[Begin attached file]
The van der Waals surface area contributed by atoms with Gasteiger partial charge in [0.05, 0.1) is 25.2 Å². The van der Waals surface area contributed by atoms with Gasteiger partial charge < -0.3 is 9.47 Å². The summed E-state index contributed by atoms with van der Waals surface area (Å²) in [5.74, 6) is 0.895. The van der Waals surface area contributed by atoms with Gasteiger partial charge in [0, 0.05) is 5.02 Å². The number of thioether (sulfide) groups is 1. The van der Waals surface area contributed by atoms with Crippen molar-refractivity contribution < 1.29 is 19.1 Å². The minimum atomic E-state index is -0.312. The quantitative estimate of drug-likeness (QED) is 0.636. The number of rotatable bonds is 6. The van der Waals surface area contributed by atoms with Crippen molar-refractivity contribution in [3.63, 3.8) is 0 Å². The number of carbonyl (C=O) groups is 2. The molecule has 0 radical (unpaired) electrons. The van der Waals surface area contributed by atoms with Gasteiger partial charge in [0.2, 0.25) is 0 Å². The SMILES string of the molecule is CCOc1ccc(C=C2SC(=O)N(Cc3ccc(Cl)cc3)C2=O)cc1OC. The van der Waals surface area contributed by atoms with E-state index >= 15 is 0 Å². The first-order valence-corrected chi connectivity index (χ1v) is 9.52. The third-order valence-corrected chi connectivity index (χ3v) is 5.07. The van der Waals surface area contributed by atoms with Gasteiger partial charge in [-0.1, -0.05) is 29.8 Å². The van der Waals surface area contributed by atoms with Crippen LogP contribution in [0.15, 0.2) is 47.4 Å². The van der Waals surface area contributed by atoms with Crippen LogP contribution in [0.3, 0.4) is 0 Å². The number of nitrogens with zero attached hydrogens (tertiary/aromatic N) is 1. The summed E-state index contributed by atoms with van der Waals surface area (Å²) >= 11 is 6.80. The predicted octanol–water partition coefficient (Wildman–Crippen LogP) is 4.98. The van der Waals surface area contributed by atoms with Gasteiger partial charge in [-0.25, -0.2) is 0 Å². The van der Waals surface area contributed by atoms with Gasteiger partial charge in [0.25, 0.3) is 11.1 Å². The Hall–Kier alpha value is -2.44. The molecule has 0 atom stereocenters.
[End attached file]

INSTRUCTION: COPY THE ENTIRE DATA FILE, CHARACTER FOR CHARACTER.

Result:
The van der Waals surface area contributed by atoms with Gasteiger partial charge in [0.05, 0.1) is 25.2 Å². The van der Waals surface area contributed by atoms with Gasteiger partial charge < -0.3 is 9.47 Å². The summed E-state index contributed by atoms with van der Waals surface area (Å²) in [5.74, 6) is 0.895. The van der Waals surface area contributed by atoms with Gasteiger partial charge in [0, 0.05) is 5.02 Å². The number of thioether (sulfide) groups is 1. The van der Waals surface area contributed by atoms with Crippen molar-refractivity contribution < 1.29 is 19.1 Å². The minimum atomic E-state index is -0.312. The quantitative estimate of drug-likeness (QED) is 0.636. The number of rotatable bonds is 6. The van der Waals surface area contributed by atoms with Crippen molar-refractivity contribution in [3.63, 3.8) is 0 Å². The number of carbonyl (C=O) groups is 2. The molecule has 0 radical (unpaired) electrons. The van der Waals surface area contributed by atoms with Gasteiger partial charge in [0.2, 0.25) is 0 Å². The SMILES string of the molecule is CCOc1ccc(C=C2SC(=O)N(Cc3ccc(Cl)cc3)C2=O)cc1OC. The van der Waals surface area contributed by atoms with E-state index >= 15 is 0 Å². The first-order valence-corrected chi connectivity index (χ1v) is 9.52. The third-order valence-corrected chi connectivity index (χ3v) is 5.07. The van der Waals surface area contributed by atoms with Gasteiger partial charge in [-0.1, -0.05) is 29.8 Å². The van der Waals surface area contributed by atoms with Crippen LogP contribution in [0.15, 0.2) is 47.4 Å². The van der Waals surface area contributed by atoms with Crippen LogP contribution in [0.3, 0.4) is 0 Å². The number of nitrogens with zero attached hydrogens (tertiary/aromatic N) is 1. The summed E-state index contributed by atoms with van der Waals surface area (Å²) >= 11 is 6.80. The predicted octanol–water partition coefficient (Wildman–Crippen LogP) is 4.98. The van der Waals surface area contributed by atoms with Gasteiger partial charge in [-0.25, -0.2) is 0 Å². The van der Waals surface area contributed by atoms with Gasteiger partial charge in [0.25, 0.3) is 11.1 Å². The Hall–Kier alpha value is -2.44. The molecule has 0 atom stereocenters.